The Third Kangaroo Valley
Buster Keaton Film Festival
kv-rp logo

Upper River Hall, Kangaroo Valley
7.30pm Saturday September 3 2005

a fund-raiser for the Kangaroo Valley-Remexio Partnership,
this unique event follows two hugely successful previous festivals

a family show (kids generally love silent movies),
it will feature several hilarious Buster Keaton silent films as well as a film by Charlie Chaplin
accompanied live by pianist
Robert Constable


Arrive early with your own mug and receive a free, warming gluhwein!
Free supper at interval!!

tickets: $20, $10 (concession) from Kangaroo Valley Newsagency, Moss Vale Rd
proceeds to projects in East Timor

inquiries: e-mail Martin Wesley-Smith ( or call (02) 44 651 299

the program

7.30pm Saturday September 3 2005
Upper River Hall
Kangaroo Valley

The Scarecrow (1920)
Buster Keaton
with Joe Roberts and Cybil Seely

The Cure (1917)
Charlie Chaplin


Our Hospitality (1923)
Buster Keaton
with Joe Roberts, Natalie Talmadge, Joe Keaton et al

program notes

Keaton | Constable | The Scarecrow | The Cure | Our Hospitality | KV-RP | top

Buster Keaton


When only a few months old, (Buster Keaton) nearly suffocated after being accidentally shut in a costume trunk off stage while his mother and father performed, an incident that encouraged his parents to begin leaving him at whatever boarding house they were residing in. According to family legend, the Keatons then escaped from a series of fires and train wrecks that would have destroyed a less charmed family.

Finally, on one harrowing day when he was nearly three: Buster caught his right forefinger in a clothes wringer, losing the first joint, gashed his head near the eye with a brick that boomeranged after he threw it at a peach tree and was sucked out of an upstairs window by a passing cyclone that carried him floating through the air and conveniently deposited him, unhurt, in the middle of a street a few blocks away.

After that, his parents decided he'd be safer on stage ...

(read more here)

born 4 October 1895 in Piqua, Kansas, as Joseph Frank Keaton Jr.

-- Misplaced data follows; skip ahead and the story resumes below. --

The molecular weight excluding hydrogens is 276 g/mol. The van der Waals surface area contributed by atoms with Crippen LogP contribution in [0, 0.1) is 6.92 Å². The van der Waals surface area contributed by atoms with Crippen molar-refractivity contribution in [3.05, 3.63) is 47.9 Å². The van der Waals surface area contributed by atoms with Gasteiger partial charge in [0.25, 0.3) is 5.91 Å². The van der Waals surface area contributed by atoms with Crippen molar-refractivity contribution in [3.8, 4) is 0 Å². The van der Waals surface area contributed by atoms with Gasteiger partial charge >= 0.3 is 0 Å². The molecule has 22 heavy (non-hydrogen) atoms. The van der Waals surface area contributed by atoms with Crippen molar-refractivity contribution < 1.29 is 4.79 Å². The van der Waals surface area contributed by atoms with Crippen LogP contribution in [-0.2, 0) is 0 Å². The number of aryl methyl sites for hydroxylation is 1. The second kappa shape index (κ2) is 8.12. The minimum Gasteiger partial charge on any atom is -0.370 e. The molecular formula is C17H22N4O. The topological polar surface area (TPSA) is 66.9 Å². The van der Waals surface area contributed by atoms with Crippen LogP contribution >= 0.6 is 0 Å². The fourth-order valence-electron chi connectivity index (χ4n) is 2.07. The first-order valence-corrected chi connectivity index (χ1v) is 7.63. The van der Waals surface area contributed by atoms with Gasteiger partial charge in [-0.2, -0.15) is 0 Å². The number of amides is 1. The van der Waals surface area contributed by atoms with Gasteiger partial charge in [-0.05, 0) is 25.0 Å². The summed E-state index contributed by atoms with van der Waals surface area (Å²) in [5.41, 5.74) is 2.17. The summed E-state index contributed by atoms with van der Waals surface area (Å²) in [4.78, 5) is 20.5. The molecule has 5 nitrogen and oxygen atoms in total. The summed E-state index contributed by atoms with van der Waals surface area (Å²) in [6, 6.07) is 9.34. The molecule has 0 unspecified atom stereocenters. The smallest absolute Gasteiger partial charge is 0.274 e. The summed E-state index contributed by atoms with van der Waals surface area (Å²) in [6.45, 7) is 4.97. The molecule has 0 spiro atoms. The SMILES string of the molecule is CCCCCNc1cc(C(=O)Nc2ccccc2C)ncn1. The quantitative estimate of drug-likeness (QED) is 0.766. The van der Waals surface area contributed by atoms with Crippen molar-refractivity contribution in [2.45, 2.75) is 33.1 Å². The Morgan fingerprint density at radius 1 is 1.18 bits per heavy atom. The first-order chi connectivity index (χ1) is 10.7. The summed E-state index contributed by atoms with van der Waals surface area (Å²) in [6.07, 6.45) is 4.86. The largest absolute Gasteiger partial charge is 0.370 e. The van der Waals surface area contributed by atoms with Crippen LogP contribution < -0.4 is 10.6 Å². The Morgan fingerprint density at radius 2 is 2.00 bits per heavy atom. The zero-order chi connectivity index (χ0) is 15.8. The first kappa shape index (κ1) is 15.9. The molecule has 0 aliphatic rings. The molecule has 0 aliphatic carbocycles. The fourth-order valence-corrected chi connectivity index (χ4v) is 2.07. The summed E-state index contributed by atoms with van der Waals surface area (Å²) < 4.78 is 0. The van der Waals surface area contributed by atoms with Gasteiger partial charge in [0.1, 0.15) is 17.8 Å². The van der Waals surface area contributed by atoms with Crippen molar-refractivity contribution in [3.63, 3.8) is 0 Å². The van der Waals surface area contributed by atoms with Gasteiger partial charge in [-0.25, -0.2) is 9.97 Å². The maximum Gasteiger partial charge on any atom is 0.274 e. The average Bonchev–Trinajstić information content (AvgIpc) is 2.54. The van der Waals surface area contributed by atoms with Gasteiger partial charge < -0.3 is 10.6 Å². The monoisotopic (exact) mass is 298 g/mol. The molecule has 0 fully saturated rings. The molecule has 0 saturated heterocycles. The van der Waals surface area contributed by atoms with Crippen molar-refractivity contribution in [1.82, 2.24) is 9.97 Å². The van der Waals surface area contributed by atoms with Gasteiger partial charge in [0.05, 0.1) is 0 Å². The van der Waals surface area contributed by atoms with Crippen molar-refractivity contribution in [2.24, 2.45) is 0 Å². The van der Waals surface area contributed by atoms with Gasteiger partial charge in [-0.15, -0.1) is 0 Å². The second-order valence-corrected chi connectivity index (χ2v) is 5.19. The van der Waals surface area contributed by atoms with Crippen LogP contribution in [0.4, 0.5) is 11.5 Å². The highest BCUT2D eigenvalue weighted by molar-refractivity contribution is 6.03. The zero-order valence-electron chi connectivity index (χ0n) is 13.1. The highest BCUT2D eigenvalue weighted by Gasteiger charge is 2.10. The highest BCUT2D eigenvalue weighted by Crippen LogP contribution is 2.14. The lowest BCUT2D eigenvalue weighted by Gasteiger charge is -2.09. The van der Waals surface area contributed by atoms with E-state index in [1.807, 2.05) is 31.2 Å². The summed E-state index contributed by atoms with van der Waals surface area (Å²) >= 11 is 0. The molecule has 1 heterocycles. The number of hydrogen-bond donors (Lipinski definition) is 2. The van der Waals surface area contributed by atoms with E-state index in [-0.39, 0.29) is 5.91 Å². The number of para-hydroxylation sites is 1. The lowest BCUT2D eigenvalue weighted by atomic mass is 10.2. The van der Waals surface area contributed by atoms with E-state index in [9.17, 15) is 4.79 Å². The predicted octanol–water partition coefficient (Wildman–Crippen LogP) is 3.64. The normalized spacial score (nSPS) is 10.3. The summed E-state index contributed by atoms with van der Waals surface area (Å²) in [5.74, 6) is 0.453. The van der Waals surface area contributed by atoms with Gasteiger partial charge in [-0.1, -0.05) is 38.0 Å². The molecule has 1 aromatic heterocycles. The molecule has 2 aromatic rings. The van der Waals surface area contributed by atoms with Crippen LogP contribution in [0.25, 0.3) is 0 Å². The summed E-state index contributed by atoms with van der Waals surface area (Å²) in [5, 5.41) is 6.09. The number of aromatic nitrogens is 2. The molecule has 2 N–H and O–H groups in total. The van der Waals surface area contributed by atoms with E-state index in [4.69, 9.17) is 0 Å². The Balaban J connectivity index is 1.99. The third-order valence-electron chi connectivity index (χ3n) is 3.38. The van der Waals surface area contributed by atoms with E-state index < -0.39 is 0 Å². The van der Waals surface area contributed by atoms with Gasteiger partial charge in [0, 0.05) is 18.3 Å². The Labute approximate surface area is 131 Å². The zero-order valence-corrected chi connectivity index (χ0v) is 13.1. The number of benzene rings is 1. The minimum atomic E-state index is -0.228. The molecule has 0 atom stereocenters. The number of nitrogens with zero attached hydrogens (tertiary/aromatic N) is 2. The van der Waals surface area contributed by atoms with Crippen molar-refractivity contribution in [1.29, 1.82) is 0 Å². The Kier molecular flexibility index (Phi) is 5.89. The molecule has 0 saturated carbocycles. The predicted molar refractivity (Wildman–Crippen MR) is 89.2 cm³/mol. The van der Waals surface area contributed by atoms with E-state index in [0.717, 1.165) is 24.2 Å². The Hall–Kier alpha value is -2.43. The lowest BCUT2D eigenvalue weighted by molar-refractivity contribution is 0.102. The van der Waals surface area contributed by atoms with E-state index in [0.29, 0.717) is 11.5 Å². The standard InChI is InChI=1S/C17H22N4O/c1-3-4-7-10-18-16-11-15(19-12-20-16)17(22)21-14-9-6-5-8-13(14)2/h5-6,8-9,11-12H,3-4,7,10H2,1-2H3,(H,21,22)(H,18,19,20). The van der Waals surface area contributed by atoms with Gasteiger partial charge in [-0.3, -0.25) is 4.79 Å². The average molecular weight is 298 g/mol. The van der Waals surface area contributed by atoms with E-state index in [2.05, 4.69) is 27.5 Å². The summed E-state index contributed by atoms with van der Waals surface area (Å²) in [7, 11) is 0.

married to actress Natalie Talmadge; two sons; divorced
married in 1930s; divorced
married Eleanor Ruth Norris in 1940; together until Buster's death on February 1 1966 of lung cancer

began in vaudeville with father Joe Keaton and mother Myra Keaton in 1896
began film work in 1917 for Comique


Buster Keaton was one of the greatest screen comedians the world has ever seen.

Born in 1895 when film-making was in its infancy, by the end of the 1920s he had become the most versatile star of the silent era. Actor, comedian, stuntman, writer, director. He excelled at them all.

The most graceful of actors, his films are filled with wonderful moments, from deceptively simple but effective gags through to elaborate and life threatening stunts. He was a pioneer in the use of special effects, appearing on-screen simultaneously nine times in The Playhouse (1921).

By the end of the 1920s he had appeared in over 20 shorts and a dozen features, among them some of the greatest comedies ever seen. The General, his 1926 masterpiece, often appears in lists of the 'Top 100 Films Of All Time'.

At the start of the thirties, with changes in studio structures and the introduction of sound, Buster lost artistic control over his films. He became dependant on alcohol, and as the 1930s and 1940s passed he moved out of the public eye. He continued to make films, but nothing matched the quality of his early work.

During the fifties, with appearances on television and cameos in a handful of major studio films, interest in his silent films began to grow. Prints that hadn't been seen since the 1920s were unearthed and screened to enthusiastic audiences.

Just before his death in 1966, Buster Keaton was finally receiving the recognition he deserved.


Keaton | Constable | The Scarecrow | The Cure | Our Hospitality | KV-RP | top

Robert Constable

Robert has silent film music in his blood: at least three of his great-aunts and -uncles used to play professionally for the "silents" in the period following World War 1.

A well-known concert pianist and improviser, it was a natural transition for him to play for silent films. He started when a colleague asked if he could "have a go" for a fundraising event. He undertook his first concert performances accompanying silent films about five years ago; since then his "shows" have been in demand.

When he's not playing for silent films, Robert is Professor and Dean of Music at the University of Newcastle's Conservatorium.

Keaton | Constable | The Scarecrow | The Cure | Our Hospitality | KV-RP | top

The Scarecrow [1920, 20']

written and directed by Edward F. Cline and Buster Keaton
technical direction by Fred Gabourie; cinematography by Elgin Lessley
presented and produced by Joseph M. Schenck